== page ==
Islamabad: Pakistan on late Thursday shut down the Torkham border crossing with Afghanistan for an indefinite period of time after a suicide bomber attacked a crowded Sufi shrine in the southern part of the country, killing at least 70 people and wounding dozens more.
Torkham border connects Nangarhar province of Afghanistan with Pakistan`s Federally Administered Tribal Areas (FATA) and Khyber Pakhtunkhwa.
It is the busiest port of entry between the two countries, serving as a major transporting, shipping, and receiving site.
In past attacks, Islamabad has accused Kabul of harbouring Pakistani militants. Kabul also regularly points the finger at Pakistan for sending militants to carry out bombings in the war-torn country.
The Islamic State group (IS) claimed the attack, the deadliest to hit Pakistan so far in 2017, in the town of Sehwan in Sindh province, some 200 kilometres (124 miles) northeast of the provincial capital Karachi.
A police source said a suicide bomber entered the shrine of Lal Shahbaz Qalandar, a 13th-century Muslim saint, and blew himself up among hundreds of devotees.
The centuries-old shrine, one of the most revered in Pakistan, had been crowded on a Thursday, considered a sacred day for prayers.
Provincial health minister Sikandar Ali Mandhro said at least 70 people had died while 250 were wounded, 40 of them critically.
Images of the shrine showed blood smeared on the white floor around the grave, with debris and shoes scattered around.
Survivors and local residents, many in tears, were helping the blood-soaked wounded onto stretchers, while at Sehwan`s overcrowded medical facility the injured were being treated on floors and in corridors.
Emergency services are basic in Sehwan, with the nearest main hospital some 130 kilometres away.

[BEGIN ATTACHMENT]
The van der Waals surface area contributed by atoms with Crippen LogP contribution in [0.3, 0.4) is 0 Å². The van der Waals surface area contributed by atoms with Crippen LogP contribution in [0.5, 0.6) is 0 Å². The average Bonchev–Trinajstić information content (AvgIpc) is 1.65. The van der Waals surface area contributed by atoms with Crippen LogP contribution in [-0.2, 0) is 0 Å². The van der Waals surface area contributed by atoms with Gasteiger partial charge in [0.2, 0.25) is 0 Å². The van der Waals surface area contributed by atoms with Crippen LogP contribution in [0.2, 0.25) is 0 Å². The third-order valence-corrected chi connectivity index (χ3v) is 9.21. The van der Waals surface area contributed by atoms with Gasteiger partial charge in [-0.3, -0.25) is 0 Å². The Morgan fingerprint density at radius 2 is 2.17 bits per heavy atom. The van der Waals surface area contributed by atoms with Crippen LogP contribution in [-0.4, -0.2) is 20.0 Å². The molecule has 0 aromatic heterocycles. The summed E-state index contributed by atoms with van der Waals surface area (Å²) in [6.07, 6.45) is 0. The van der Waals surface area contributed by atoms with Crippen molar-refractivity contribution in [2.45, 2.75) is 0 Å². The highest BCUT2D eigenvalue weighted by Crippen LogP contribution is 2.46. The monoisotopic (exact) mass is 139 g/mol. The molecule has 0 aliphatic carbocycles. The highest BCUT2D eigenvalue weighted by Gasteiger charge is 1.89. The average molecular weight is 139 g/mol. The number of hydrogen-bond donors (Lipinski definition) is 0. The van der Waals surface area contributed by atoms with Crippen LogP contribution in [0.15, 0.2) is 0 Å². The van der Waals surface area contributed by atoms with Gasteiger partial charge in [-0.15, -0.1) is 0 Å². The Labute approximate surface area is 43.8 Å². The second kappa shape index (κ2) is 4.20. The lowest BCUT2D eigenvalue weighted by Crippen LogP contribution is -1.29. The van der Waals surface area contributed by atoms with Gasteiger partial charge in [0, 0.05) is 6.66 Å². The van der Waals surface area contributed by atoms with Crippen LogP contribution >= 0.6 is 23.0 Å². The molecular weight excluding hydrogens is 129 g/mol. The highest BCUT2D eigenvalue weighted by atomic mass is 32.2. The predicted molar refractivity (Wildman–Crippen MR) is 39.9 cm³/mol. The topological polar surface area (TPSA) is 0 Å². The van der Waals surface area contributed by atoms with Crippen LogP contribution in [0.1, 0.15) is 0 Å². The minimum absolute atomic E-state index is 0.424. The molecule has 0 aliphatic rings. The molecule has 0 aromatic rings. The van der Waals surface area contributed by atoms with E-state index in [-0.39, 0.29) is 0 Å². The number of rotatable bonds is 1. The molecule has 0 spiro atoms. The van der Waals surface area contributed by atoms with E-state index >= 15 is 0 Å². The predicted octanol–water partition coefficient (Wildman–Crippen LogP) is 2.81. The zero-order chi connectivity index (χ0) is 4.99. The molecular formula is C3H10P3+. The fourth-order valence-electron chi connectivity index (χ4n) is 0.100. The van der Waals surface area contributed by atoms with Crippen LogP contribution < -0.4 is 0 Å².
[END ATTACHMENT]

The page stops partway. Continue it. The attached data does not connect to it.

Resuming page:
“Many wounded people are in critical condition and they will be shifted to Karachi as soon as Navy helicopters and C-130 plane reach the nearest airport,” Inspector General of Police for Sindh province AD Khawaja told AFP.
Prime Minister Nawaz Sharif said an attack on Sufis was considered a “direct threat”, while military chief General Qamar Javed Bajwa warned: “Each drop of (the) nation`s blood shall be revenged, and revenged immediately. No more restraint for anyone.”
Sufism, a mystic Islamic order that believes in living saints, worships through music and is viewed as heretical by some hardline groups.
The Sunni jihadist IS group has targeted Sufi shrines in Pakistan previously, killing more than 50 in a bomb blast at the Shah Noorani shrine in Balochistan province in November last year.
Analysts have said IS is still scrabbling for purchase in Pakistan despite several high-profile attacks, and officials claim it is on the retreat in Afghanistan.”To attack peaceful worshippers in one of their sacred spaces is shameful and cowardly,” US ambassador David Hale said in a statement, while the European Union expressed its condolences to the victims.
Pakistanis vented their anger and grief on social media, with users calling the shrine a “capital of spirituality” and a “seat of interfaith harmony”.
Pakistan has seen a dramatic improvement in security in the past two years, but a series of attacks this week — most claimed by the Pakistani Taliban — has undermined the growing sense of optimism.
Jamaat-ul-Ahrar, a faction of the Pakistani Taliban, said it had carried out a suicide bombing in Lahore which killed 13 people and wounded dozens more Monday, days after the group had vowed to launch a fresh offensive. Police and troops were also hit in attacks Thursday before and after the shrine bombing. An IED struck a military convoy in Balochistan, killing three soldiers, while gunmen on motorcycles killed four policemen and a civilian in the northwestern town of Dera Ismail Khan.
Four suicide bombers had struck northwest Pakistan on Wednesday, killing six people and unnerving civilians further.